Friday, December 03, 2010

Last Clean Feed release of the year

A fat envelope from the little jazz label that could landed in the magic mailbox this afternoon, bearing the following delights, among others:

Saxophonist Tony Malaby's new offering Tamarindo Live hits like a good old '70s loft recording. It features Malaby's trio with the estimable William Parker (perhaps the greatest living free bass player, with Henry Grimes) and Nasheet Waits (best known for kicking the traps with pianist Jason Moran's Bandwagon), augmented for an evening at NYC's Jazz Gallery by Mississippi-via-Chicago trumpeter Wadada Leo Smith. The leader's acrid tones recall latter-day Archie Shepp, while the trumpeter's style bristles with blues and Ornettitude. Their loose unisons, with counterpoint from Parker, sketch out the tunes before their solos take off like winding tendrils, and the empathy between the force-of-nature rhythm players is a wonder to hear.

Colombian pianist Ricardo Gallo can be a two-fisted dynamo a la McCoy Tyner, crashing chords like waves on a reef and unleashing cascades of notes that scatter like salt spray. Or he can be a more contemplative composer in a Herbie Hancock vein, spinning delicate webs of song. The Great Fine Line is his latest release with his New York ensemble, Tierra de Nadie, including the Chicagoan multiphonics master Ray Anderson on trombone. The horns (Dan Blake plays soprano and tenor) negotiate Gallo's beguiling contrapuntal melodies, and the signature sound of the record's first half is  the cacophony of their collective improvisations over the tunes' dancing rhythms. Comparisons being odious, I'll still admit to a preference for Pheeroan Aklaff's drumming, which serves the pieces better than Satoshi Takeishi's splashier, showier style. A rewarding listen.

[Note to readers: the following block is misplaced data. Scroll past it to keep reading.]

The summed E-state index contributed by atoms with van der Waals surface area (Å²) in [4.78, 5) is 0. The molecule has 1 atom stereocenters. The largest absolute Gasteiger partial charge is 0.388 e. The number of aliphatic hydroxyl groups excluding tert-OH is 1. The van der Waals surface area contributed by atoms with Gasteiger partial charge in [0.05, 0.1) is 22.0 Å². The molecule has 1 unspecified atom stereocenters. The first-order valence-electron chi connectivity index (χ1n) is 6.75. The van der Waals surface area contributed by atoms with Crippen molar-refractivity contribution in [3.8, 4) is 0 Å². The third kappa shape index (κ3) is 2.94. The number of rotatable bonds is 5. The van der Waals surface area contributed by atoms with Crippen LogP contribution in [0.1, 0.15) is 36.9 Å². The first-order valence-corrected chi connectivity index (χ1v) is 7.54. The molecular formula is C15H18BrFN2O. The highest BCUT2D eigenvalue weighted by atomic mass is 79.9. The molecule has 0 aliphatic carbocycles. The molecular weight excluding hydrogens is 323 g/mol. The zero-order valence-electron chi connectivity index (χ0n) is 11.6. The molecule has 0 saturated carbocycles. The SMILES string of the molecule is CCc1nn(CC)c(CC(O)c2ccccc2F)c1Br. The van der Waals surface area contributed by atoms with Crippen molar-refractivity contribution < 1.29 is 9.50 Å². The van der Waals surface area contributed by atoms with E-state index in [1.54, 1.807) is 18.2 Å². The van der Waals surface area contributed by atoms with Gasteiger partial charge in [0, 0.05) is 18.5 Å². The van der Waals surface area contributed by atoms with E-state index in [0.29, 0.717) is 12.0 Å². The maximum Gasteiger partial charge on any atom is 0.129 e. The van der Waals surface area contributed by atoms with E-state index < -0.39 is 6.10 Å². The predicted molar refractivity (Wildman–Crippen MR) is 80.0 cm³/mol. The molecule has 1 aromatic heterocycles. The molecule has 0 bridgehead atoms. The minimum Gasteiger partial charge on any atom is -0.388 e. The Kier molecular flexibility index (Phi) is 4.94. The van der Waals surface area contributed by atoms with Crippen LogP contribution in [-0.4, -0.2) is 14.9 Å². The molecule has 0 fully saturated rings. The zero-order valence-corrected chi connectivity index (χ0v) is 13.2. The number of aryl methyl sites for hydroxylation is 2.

Also noteworthy: HNH, a New York-based trio of Germans (drummer Joe Hertenstein, bassist Pascal Niggenkember, and trumpeter Thomas Heberer) whose music retains a distinctly European sensibility, one that's more cerebral and less visceral than American free jazz; Dreams From A Clown Car by Ken Filiano's Quantum Entanglements, in which Dennis Gonzalez familiars Filiano and drummer Michael T.A. Thompson play the leader-bassist's multihued compositions, aided by saxophonists Michael Attias and Tony Malaby; Afterfall, a multinational and stylistically diverse quintet led by guitarist Luis Lopes, who also plays in Humanization 4tet with Dennis' sons; and Dulces by Billy Fox's Blackbirds and Bullets, a world music-influenced jazz ensemble whose leader plays the maracas.

An impressive year for Clean Feed. Looking forward to hearing what they have to offer in 2011.


Blogger zebtron said...

good thing you can get Clean Feed through emusic or I'd go broke buyin em---they had some amazing releases this year. My favorites:
Parker/Guy/Litton with Peter Evans
Adam Lane's Full Throttle Orchestra--Ashcan Rantings
Lisa Mezzacappa's Bait and Switch--What Is Known
Sclavis/Taborn/Rainey--The Eldorado Trio
Convergence Quartet--Song/Dance

5:56 PM  

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